“The healthiest competition occurs when average people win by putting in above-average effort.” – Colin Powell
What motivates a child to succeed? That is the central question that should be asked on matters of education. Since at least the inception of the Department of Education in 1980, the emphasis on education is always placed on socializing the components that go into the quality of instruction. Whether it’s the instructor, the classroom size, demographic makeup, funds allocated, resources available, etc.; government tends to focus on those things that are tangible and within its purview. But when all funds have been exhausted and we find that our education system fails to keep pace with the rest of the world, our only solution is to look for ways to throw more money at the problem.
It comes as no surprise that the lagging trajectory in the educational performance of American students follows a misallocation of motivators. Motivation most often comes from outside the walls of the school, and that is one area that is not historically within the scope of government responsibility. Of late, the government has been overrun with activists who have attempted to fold the greater culture into academia, and as a result, we’ve begun to impart activist ideology that not only doesn’t motivate students, it disincentivizes excellence and de-motivates them.
Adopting ideology like Critical Theory that tells children that they are inherently inferior because of their race or sex is child abuse, and the abusers should be called out for what they are doing. On one end of the spectrum, you’re tearing down children for inherent traits that they get no say in and creating self-imposed ceilings in the name of equality. On the other end of the spectrum, you’re tearing down children by telling them that their peers are the reason that life will throw adversity at them, and creating those same self-imposed ceilings.
Trade race for gender, and we can see the effects of decades of throwing boys under the proverbial bus in the name of gender equality. They’re lagging in nearly every facet of society behind their female counterparts. Activists are aware of this and the successful playbook that they have utilized to tear down the patriarchy is being deployed in the name of tearing down white supremacy. These of course are boogeymen of their own creation.
Outside the walls of the schools, the world is telling students that the stressors of academics are unhealthy and the important thing is that they’re comfortable. It’s telling them that their performance is a result of the circumstances surrounding them and not a result of the effort that they put in themselves. It’s also teaching them that their reaction should be to look outward for impediments to their own success and laying blame, instead of looking for alternate avenues around those impediments.
It has been shown that the most determinant factor in a child’s educational performance is parental involvement, and those instances where parents are most engaged produce the best educational outcomes. Unfortunately, this is one area that is not specifically within a government’s purview. Government policy often promotes or discourages the nuclear family, but even the presence of a two-parent household does not guarantee parental educational involvement. Despite a school’s best effort, there is only so much home involvement that an educator has influence over. This was certainly the case in my own educational path.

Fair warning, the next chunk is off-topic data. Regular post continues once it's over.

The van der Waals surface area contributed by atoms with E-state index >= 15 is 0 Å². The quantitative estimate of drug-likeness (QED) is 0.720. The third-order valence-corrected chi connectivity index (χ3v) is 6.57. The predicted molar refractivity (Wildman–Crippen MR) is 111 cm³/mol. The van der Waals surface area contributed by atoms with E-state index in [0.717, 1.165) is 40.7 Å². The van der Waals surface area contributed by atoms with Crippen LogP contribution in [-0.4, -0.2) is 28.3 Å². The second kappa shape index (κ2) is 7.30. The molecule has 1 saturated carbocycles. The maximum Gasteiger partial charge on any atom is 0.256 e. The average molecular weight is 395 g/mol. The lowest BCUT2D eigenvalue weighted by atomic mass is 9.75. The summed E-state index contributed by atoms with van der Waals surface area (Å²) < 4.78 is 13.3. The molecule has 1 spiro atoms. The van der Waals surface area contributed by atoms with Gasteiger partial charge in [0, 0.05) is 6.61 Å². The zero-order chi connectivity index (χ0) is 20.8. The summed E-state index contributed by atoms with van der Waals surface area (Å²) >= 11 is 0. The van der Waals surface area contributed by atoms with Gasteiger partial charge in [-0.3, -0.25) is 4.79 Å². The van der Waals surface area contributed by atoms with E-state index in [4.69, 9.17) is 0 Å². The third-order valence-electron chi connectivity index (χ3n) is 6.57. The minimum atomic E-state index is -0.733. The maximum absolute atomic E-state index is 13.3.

I grew up in the 1980s, which was the decade of divorce. I was no exception to the rule, and my parents divorced somewhere around the time that I started school. A quick review of my school pictures and academic performance, and it’s clear that there is a definitive correlation between home life and academic performance. Around the time of my parent’s divorce, I began wearing oversized plain white t-shirts and sweatpants to school and didn’t bother combing my hair. (Sorry for the school pictures, Mom.) In the second grade, I was placed in math tutoring after I stole another student’s homework and put my own name on it to avoid the scrutiny of not completing it. Then something changed.
Though there was no cognizant de-motivating moment in my school performance, there was a definitive change somewhere around the third grade that motivated me to do better. Around this time we began to compete in math competitions where the teacher would call out a problem and I would be pitted against my peers to see who could answer the quickest. Something from within motivated me to outperform my peers, and the rest is history. In most instances when my peers were recognized for academic performance, I set out to match or better them. I didn’t graduate at the top of my class, but I was never far behind.
Parental involvement will continue to be the greatest determining factor in educational performance. Not all kids will have access to the same resources, teachers, etc. Not all kids will have the same home life outside of the school’s confines. And not all kids will produce the same results, given the same inputs. There is no such thing as equality in educational outcomes. Just as some have athletic abilities that will open doors for them that remain closed to others, some will have intellectual abilities that will open doors as well.
Though the government attempts to equalize opportunities in education, the one place that they should not exert influence is outside the doors of its schools. In the absence of parents pushing students from behind, it is the school’s job to encourage peers to pull them up from ahead by fostering a healthy environment of competition.